146 Horhe March 23, 2016 at 10:11 am

Many or most of its central features? I don’t think we have the same definition of Western Civilization. If openness to significant immigration without assimilation and with anarcho-tyranny thrown in for good measure is a central feature of our civilization, then Western Civilization hasn’t existed for more than a few decades. The end result of the perpetual liberal revolution is the repudiation of positions that were considered blindingly obvious and normal just a short time ago, in civilizational terms, not to mention institutions, figures etc.

What we are doing now is not working, so let’s rollback some things to a previous version and try something else. We can discuss not losing desirable advances, but this whole abandonment of civilization accusation is silly. We shouldn’t allow the ideological opposition to No-True-Scotsman us into accepting their framing of what is good, what is desirable, what is our civilization, who we are etc.

147 Nathan W March 23, 2016 at 2:08 pm

When you refer to “assimilation”, what extent of assimilation do you have in mind? Must they adopt neo-fascist preferences or would it be sufficient to respect freedom of speech, freedom of religion, and respect for democratic institutions?

Also, when you envision “anarcho-tyranny”, what does this mean to you, and what is the most likely pathway you see as leading to there?

“What we are doing now is not working,”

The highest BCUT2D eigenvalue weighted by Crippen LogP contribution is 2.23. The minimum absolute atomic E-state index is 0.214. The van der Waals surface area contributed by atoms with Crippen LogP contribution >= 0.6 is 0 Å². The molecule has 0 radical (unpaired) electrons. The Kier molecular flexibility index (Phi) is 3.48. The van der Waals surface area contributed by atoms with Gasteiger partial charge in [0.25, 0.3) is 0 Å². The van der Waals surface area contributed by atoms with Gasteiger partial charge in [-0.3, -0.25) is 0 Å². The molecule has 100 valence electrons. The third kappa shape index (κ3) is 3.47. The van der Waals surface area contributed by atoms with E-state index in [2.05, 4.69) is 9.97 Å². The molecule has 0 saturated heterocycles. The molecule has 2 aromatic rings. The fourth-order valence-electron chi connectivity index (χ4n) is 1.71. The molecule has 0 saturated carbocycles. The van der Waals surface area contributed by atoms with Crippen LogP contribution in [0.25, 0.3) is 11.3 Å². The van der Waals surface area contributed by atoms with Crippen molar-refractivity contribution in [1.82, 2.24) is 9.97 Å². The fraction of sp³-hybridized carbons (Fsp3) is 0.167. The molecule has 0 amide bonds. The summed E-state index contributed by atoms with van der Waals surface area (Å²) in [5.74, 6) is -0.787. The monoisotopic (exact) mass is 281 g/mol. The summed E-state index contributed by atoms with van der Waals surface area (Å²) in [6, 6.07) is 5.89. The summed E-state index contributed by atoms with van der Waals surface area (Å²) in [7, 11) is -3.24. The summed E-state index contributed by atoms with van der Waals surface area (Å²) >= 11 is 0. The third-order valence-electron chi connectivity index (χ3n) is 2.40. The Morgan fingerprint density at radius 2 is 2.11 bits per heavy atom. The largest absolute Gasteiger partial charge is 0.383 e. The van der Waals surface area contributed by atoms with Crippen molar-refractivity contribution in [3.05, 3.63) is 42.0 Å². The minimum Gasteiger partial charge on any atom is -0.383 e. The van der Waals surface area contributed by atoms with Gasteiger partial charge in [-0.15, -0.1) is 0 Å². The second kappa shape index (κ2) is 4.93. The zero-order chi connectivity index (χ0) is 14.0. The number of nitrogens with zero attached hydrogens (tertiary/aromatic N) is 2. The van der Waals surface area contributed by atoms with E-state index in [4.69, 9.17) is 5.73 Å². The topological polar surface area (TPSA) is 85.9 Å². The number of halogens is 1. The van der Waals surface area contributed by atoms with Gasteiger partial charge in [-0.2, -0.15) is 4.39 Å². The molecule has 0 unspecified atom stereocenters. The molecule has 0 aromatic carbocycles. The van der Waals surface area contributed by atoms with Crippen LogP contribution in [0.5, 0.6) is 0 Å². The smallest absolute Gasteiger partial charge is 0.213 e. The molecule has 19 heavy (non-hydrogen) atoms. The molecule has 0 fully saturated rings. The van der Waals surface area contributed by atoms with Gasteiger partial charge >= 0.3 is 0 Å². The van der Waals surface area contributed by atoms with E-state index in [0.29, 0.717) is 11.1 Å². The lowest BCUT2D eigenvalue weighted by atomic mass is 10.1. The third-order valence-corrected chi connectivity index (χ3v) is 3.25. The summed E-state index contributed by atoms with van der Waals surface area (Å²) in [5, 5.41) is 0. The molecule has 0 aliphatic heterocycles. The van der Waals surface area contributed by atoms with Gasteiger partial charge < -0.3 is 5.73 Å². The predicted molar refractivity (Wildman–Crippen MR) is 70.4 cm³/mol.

In which sense? In the sense that terrorists are killing people in numbers similar to the number who die to to improperly installed TVs and furniture? Or do you just mean that you don’t like it?

“let’s rollback some things to a previous version ”

Which previous version do you have in mind? The one that got bombed out in Dresden, for example, or the Victorian one where children only speak when spoken to and women are subservient to men? How far back should we go? Would the 2005 status quo be a sufficient rollback for you?

“this whole abandonment of civilization accusation is silly”

I whole heartedly agree. The notion that our entire civlization will collapse if 0.5% or 2% is added to Europe’s population in the form of newcomers seems rather hysterical to me. If there are specific things that you think should be highlighted for preservation, it would be easier to pinpoint what level of assimilation exactly we might consider as essentially non-negotiable with newcomers. Preserving the vote for women or racial minorities seems like an obvious candidate for desirable advances that we should insist on retaining. Perhaps you would like to expand the list?

148 Horhe March 23, 2016 at 2:55 pm

I remembered something written by Mark Steyn.
“Each year Anjem Choudary earns more in benefits than a soldier does starting off in our armed forces. This is a fact I never tire of pointing out – especially to Anjem’s face whenever we have the misfortune to meet. The follow-on point, which I think also worth continuing to make, is that there is something suicidal about a society that rewards its enemies better than it does its defenders.”

149 Michael March 23, 2016 at 10:32 am